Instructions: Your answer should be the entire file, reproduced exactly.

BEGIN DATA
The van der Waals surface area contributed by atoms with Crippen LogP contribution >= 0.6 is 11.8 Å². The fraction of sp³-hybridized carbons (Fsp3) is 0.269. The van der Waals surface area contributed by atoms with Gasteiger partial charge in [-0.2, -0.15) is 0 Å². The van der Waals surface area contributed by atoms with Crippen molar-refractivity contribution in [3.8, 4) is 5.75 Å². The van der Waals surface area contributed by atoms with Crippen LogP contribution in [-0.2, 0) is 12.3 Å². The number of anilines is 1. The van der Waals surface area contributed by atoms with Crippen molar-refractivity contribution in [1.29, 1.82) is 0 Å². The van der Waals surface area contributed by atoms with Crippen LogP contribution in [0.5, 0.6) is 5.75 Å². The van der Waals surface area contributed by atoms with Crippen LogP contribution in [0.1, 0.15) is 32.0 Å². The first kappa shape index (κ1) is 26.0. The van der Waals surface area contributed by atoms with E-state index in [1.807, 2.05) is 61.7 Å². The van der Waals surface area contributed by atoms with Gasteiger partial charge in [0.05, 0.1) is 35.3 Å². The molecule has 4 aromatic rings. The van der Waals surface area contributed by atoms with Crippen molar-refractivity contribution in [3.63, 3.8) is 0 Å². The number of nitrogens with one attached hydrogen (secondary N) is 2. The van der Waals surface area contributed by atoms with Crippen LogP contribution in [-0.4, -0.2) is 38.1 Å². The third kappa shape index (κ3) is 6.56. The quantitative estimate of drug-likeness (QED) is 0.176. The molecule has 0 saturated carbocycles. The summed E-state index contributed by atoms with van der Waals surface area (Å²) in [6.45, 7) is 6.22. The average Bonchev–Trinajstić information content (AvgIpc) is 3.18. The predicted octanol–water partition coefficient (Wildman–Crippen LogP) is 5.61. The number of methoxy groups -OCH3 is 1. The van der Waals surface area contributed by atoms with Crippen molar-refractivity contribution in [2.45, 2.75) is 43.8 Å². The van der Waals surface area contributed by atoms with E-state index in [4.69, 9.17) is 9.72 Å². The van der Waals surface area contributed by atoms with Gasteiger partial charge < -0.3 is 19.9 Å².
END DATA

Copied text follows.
The van der Waals surface area contributed by atoms with Crippen LogP contribution >= 0.6 is 11.8 Å². The fraction of sp³-hybridized carbons (Fsp3) is 0.269. The van der Waals surface area contributed by atoms with Gasteiger partial charge in [-0.2, -0.15) is 0 Å². The van der Waals surface area contributed by atoms with Crippen molar-refractivity contribution in [3.8, 4) is 5.75 Å². The van der Waals surface area contributed by atoms with Crippen LogP contribution in [-0.2, 0) is 12.3 Å². The number of anilines is 1. The van der Waals surface area contributed by atoms with Crippen molar-refractivity contribution in [1.29, 1.82) is 0 Å². The van der Waals surface area contributed by atoms with Crippen LogP contribution in [0.5, 0.6) is 5.75 Å². The van der Waals surface area contributed by atoms with Crippen LogP contribution in [0.1, 0.15) is 32.0 Å². The first kappa shape index (κ1) is 26.0. The van der Waals surface area contributed by atoms with E-state index in [1.807, 2.05) is 61.7 Å². The van der Waals surface area contributed by atoms with Gasteiger partial charge in [0.05, 0.1) is 35.3 Å². The molecule has 4 aromatic rings. The van der Waals surface area contributed by atoms with Crippen molar-refractivity contribution in [3.63, 3.8) is 0 Å². The number of nitrogens with one attached hydrogen (secondary N) is 2. The van der Waals surface area contributed by atoms with Crippen LogP contribution in [-0.4, -0.2) is 38.1 Å². The third kappa shape index (κ3) is 6.56. The quantitative estimate of drug-likeness (QED) is 0.176. The molecule has 0 saturated carbocycles. The summed E-state index contributed by atoms with van der Waals surface area (Å²) in [6.45, 7) is 6.22. The average Bonchev–Trinajstić information content (AvgIpc) is 3.18. The predicted octanol–water partition coefficient (Wildman–Crippen LogP) is 5.61. The number of methoxy groups -OCH3 is 1. The van der Waals surface area contributed by atoms with Crippen molar-refractivity contribution in [2.45, 2.75) is 43.8 Å². The van der Waals surface area contributed by atoms with E-state index in [4.69, 9.17) is 9.72 Å². The van der Waals surface area contributed by atoms with Gasteiger partial charge < -0.3 is 19.9 Å².